The synapse is the point of functional contact between neurons, where information is communicated between cells. Each electrical impulse in the presynaptic neuron leads to the secretion of chemical neurotransmitter, which is packaged at the presynaptic active zone in small membrane-bound vesicles. Fusion of the vesicles with the plasma membrane results in liberation of transmitter molecules, which bind postsynaptically to receptor channels and signal the postsynaptic cell of the presence of presynaptic activity. Vesicle fusion is accomplished by a molecular machine consisting of several components. Vesicles are docked at the membrane by the SNARE complex of vesicular membrane protein VAMP (vesicle associated membrane protein) and the plasma membrane proteins syntaxin and SNAP-25 (soluble NSF-attachment protein of 25 kD). Presynaptic impulses open calcium channels to admit calcium to the cytoplasm, where it binds to the vesicular protein synaptotagmin, which interacts with SNAREs and the plasma membrane to initiate fusion. SNAREs must assemble before arrival of action potentials in order for vesicles to be primed for release. After fusion, SNAREs must disassemble before the vesicle membrane is recovered by endocytosis and recycled for reuse. Some models of vesicle fusion involve the tightening of the SNARE complex as an early step in fusion. The timing of these processes is unknown, and they have never been measured directly. This project will use fluorescence resonance energy transfer (FRET) interactions between fluorescent tags on vesicle and plasma membrane components of SNAREs to characterize their assembly, disassembly, and conformational changes on fusion. Specifically, cerulean-SNAP-25B and citrine-VAMP-2 N-terminal interactions, and VAMP-2-cerulean and syntaxin-1-citrine C-terminal interactions, will be studied in cultured rat hippocampal neurons under field stimulation. FRET will be measured by enhanced exciter emission or by reduced donor emission on donor excitation, and by two-photon fluorescence lifetime imaging microscopy (FLIM). The dispersion and re-aggregation of SNAP-25 following secretion will also be analyzed. This project will advance the specific goal of the NIH Roadmap of developing innovative tools to study interactions between individual proteins within single cells. Understanding the molecular mechanisms of synaptic function provides an essential foundation for the development of rational and effective therapeutic interventions to treat synaptic dysfunctions underlying numerous neurological disorders. Understanding the molecular machinery of synaptic transmission is a specific priority of the NINDS Strategic Plan in furtherance of the NINDS primary mission of reducing the burden of neurological disease.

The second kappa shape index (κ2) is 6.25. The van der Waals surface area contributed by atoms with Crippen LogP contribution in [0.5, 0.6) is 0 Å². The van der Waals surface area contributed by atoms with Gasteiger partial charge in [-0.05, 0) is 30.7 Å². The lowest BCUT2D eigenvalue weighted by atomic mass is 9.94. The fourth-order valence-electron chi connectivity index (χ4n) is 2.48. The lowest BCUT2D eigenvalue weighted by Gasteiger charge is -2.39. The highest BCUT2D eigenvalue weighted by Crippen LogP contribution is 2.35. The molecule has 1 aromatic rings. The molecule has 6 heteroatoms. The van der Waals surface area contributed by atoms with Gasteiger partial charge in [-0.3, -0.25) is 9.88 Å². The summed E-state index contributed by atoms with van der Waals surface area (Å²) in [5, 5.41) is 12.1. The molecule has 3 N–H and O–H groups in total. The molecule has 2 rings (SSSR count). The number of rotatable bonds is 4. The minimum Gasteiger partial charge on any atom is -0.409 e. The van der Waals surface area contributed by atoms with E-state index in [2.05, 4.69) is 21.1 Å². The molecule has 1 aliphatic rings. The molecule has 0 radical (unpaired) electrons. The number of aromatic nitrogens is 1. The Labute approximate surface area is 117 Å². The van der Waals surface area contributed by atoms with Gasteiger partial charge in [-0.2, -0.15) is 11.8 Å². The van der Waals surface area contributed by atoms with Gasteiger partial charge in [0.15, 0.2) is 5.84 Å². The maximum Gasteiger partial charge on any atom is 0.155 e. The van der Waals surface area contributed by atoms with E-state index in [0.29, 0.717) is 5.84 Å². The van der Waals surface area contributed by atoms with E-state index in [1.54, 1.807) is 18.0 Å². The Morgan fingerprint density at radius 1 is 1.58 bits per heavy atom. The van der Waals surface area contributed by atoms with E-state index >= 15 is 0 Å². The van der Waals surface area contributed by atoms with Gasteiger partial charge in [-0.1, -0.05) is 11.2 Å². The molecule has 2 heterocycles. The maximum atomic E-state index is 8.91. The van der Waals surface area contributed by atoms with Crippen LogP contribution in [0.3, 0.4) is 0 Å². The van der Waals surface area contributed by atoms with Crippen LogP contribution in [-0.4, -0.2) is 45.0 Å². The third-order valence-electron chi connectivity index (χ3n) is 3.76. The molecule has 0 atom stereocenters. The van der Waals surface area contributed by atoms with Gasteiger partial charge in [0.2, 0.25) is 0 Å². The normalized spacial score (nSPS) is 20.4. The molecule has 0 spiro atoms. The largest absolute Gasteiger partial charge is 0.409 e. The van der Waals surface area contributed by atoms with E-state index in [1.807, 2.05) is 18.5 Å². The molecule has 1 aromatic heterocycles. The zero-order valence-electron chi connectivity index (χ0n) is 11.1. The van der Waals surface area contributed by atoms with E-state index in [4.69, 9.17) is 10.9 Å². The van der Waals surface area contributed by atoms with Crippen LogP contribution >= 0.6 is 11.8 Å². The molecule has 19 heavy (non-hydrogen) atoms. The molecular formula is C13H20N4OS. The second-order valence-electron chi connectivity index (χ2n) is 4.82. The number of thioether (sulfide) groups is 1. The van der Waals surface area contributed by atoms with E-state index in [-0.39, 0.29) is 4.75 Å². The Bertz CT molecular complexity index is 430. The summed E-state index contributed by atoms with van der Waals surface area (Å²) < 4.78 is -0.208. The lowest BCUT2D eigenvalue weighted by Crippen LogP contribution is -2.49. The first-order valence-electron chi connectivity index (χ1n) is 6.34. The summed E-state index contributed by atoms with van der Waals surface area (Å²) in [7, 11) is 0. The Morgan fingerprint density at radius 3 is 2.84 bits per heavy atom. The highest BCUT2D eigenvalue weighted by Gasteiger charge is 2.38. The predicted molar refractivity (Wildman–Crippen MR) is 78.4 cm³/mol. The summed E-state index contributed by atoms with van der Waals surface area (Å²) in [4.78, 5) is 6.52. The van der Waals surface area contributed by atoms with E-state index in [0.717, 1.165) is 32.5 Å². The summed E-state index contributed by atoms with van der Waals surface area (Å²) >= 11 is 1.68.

National Institute of Health (NIH)
National Institute of Neurological Disorders and Stroke (NINDS)
Research Project (R01)
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Synapses, Cytoskeleton and Trafficking Study Section (SYN)
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Talley, Edmund M
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University of California Berkeley
Schools of Arts and Sciences
United States
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Degtyar, Vadim; Hafez, Ismail M; Bray, Christopher et al. (2013) Dance of the SNAREs: assembly and rearrangements detected with FRET at neuronal synapses. J Neurosci 33:5507-23
Pan, Bin; Zucker, Robert S (2009) A general model of synaptic transmission and short-term plasticity. Neuron 62:539-54